The Demands of Preparing to Teach Remotely during COVID-19: Perspectives of higher education teachers amid the pandemic

Lynch, Ronan and Morris, Peter (2021) The Demands of Preparing to Teach Remotely during COVID-19: Perspectives of higher education teachers amid the pandemic.


The COVID-19 pandemic has instigated a truly seismic shift in the way that education has taken place since early 2020, not just in Ireland, but globally. This shift to teaching predominately in a blended, online, and/or remote mode, prompted the need, for the majority, for an urgent and comprehensive upskill to teaching in an altogether new domain.

This article provides comparative insights into two studies that relate to teaching in a blended, online, and/or remote mode: the first study (2019) is from the pre-COVID-19 era, and the second (2020), amid the COVID-19 pandemic. The first study was born from a gap in knowledge into the experiences of higher education teachers who teach in the blended learning mode. This gap was highlighted by Torrisi-Steele and Drew (2013) whose review of over 800 articles found only one article on blended learning academic practices. Quite simply, there was very little known about such experiences from a teachers’ perspective. Thus, the first study provides a brief snapshot at a case study analysis, which described and evaluated the experiences of higher education teachers at a third-level institute in Ireland with blended learning. This qualitative descriptive study, comprising of 12 participants who took part in three separate focus groups, describes several means by which pejorative aspects of teaching in the blended learning mode can be ameliorated and/or remediated, primarily through planning, resourcing or delivery methods. The second, and more recent study, focuses on the ramifications of the COVID-19 pandemic on the teaching population at the same third level institution. Given the unheralded changes in education since the emergence and proliferation of the pandemic, the second study expands upon the original small sample size, owing much to the greater numbers now teaching in the space. In this second study, a questionnaire completed by 70 participants, focused on their experiences in relation to the five recommendations extracted from the first study. These recommendations centre on the following aspects of blended, online, and remote teaching: (i) planning class; (ii) classroom techniques; (iii) the learner; (iv) supports; and (v) the teaching space. This article details findings that specifically relate to the first section detailed, that is, planning class. The initial findings point to a polarising effect: certain aspects of planning class have increased, some dramatically, while other aspects have lessened, some detrimentally. Some light is cast on these aspects relating to preparation, thought, contingencies, time, flexibility, engagement, interaction, spontaneity, and well-being.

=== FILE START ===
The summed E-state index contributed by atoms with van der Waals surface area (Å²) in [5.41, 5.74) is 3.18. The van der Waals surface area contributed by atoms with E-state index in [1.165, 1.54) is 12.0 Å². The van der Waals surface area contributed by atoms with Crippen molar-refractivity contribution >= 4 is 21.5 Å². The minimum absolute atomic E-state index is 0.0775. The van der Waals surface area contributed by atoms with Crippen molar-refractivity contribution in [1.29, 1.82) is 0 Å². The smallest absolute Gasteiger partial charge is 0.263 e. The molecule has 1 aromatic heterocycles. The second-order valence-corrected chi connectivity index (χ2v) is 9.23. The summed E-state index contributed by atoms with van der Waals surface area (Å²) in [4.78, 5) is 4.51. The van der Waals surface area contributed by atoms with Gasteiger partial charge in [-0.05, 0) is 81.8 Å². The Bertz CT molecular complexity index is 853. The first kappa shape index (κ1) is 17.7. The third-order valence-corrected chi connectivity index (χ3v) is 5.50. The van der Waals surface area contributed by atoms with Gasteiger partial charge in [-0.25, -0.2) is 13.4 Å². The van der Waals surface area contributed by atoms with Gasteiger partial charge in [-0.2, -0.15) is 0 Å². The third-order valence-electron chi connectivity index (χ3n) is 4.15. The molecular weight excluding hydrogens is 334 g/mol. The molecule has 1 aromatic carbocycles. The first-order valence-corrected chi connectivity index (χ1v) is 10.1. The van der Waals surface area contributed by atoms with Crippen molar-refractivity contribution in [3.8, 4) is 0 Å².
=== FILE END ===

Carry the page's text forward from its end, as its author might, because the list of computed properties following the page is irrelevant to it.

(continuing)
This article explores the experiences of higher education teachers with blended, online, and remote learning at a third level institution in Ireland and provides a comparative analysis of said experiences from two eras, one pre-COVID-19, and another, amid the pandemic. This article primarily focuses on the aspect of planning class. The findings aim to provide valuable insights into the field before and during the pandemic, and afterwards. These findings should prove useful for policy and development in higher education, both nationally and internationally.

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